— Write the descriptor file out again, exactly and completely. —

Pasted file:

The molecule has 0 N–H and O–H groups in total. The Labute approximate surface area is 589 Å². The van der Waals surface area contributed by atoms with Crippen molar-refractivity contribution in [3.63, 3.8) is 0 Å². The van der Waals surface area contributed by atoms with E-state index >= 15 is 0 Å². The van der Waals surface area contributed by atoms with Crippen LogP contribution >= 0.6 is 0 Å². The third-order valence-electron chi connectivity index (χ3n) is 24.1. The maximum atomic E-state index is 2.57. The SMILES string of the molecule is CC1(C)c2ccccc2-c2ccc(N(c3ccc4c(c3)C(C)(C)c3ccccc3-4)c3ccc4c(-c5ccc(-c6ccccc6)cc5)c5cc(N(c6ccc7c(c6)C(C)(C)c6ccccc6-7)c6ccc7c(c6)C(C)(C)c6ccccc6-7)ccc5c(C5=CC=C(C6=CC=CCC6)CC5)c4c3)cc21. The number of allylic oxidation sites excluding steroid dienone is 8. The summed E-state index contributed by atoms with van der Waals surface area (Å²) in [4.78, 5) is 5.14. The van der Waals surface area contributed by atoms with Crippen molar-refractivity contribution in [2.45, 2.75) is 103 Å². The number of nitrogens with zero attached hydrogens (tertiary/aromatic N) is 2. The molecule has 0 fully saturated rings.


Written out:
The molecule has 0 N–H and O–H groups in total. The Labute approximate surface area is 589 Å². The van der Waals surface area contributed by atoms with Crippen molar-refractivity contribution in [3.63, 3.8) is 0 Å². The van der Waals surface area contributed by atoms with E-state index >= 15 is 0 Å². The van der Waals surface area contributed by atoms with Crippen LogP contribution >= 0.6 is 0 Å². The third-order valence-electron chi connectivity index (χ3n) is 24.1. The maximum atomic E-state index is 2.57. The SMILES string of the molecule is CC1(C)c2ccccc2-c2ccc(N(c3ccc4c(c3)C(C)(C)c3ccccc3-4)c3ccc4c(-c5ccc(-c6ccccc6)cc5)c5cc(N(c6ccc7c(c6)C(C)(C)c6ccccc6-7)c6ccc7c(c6)C(C)(C)c6ccccc6-7)ccc5c(C5=CC=C(C6=CC=CCC6)CC5)c4c3)cc21. The number of allylic oxidation sites excluding steroid dienone is 8. The summed E-state index contributed by atoms with van der Waals surface area (Å²) in [4.78, 5) is 5.14. The van der Waals surface area contributed by atoms with Crippen molar-refractivity contribution in [2.45, 2.75) is 103 Å². The number of nitrogens with zero attached hydrogens (tertiary/aromatic N) is 2. The molecule has 0 fully saturated rings.